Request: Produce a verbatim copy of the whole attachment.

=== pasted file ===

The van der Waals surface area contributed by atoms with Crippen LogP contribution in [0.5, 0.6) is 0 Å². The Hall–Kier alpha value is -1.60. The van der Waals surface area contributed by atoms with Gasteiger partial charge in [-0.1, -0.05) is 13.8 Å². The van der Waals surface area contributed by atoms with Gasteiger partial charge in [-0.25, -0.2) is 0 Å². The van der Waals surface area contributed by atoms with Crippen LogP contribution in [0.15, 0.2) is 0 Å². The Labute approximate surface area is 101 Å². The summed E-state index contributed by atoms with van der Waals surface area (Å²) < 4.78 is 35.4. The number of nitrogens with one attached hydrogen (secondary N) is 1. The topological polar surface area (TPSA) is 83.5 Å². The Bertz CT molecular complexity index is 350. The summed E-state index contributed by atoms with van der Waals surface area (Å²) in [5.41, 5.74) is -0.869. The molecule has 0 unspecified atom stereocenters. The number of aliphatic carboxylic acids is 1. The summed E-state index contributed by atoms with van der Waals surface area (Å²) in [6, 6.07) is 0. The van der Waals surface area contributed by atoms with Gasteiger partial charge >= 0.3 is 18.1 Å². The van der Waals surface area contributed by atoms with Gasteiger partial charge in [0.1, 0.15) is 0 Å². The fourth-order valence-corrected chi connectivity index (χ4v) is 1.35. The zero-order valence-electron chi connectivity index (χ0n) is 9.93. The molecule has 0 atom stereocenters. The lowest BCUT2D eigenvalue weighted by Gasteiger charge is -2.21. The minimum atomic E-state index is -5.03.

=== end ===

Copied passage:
The van der Waals surface area contributed by atoms with Crippen LogP contribution in [0.5, 0.6) is 0 Å². The Hall–Kier alpha value is -1.60. The van der Waals surface area contributed by atoms with Gasteiger partial charge in [-0.1, -0.05) is 13.8 Å². The van der Waals surface area contributed by atoms with Gasteiger partial charge in [-0.25, -0.2) is 0 Å². The van der Waals surface area contributed by atoms with Crippen LogP contribution in [0.15, 0.2) is 0 Å². The Labute approximate surface area is 101 Å². The summed E-state index contributed by atoms with van der Waals surface area (Å²) < 4.78 is 35.4. The number of nitrogens with one attached hydrogen (secondary N) is 1. The topological polar surface area (TPSA) is 83.5 Å². The Bertz CT molecular complexity index is 350. The summed E-state index contributed by atoms with van der Waals surface area (Å²) in [5.41, 5.74) is -0.869. The molecule has 0 unspecified atom stereocenters. The number of aliphatic carboxylic acids is 1. The summed E-state index contributed by atoms with van der Waals surface area (Å²) in [6, 6.07) is 0. The van der Waals surface area contributed by atoms with Gasteiger partial charge >= 0.3 is 18.1 Å². The van der Waals surface area contributed by atoms with Gasteiger partial charge in [0.1, 0.15) is 0 Å². The fourth-order valence-corrected chi connectivity index (χ4v) is 1.35. The zero-order valence-electron chi connectivity index (χ0n) is 9.93. The molecule has 0 atom stereocenters. The lowest BCUT2D eigenvalue weighted by Gasteiger charge is -2.21. The minimum atomic E-state index is -5.03.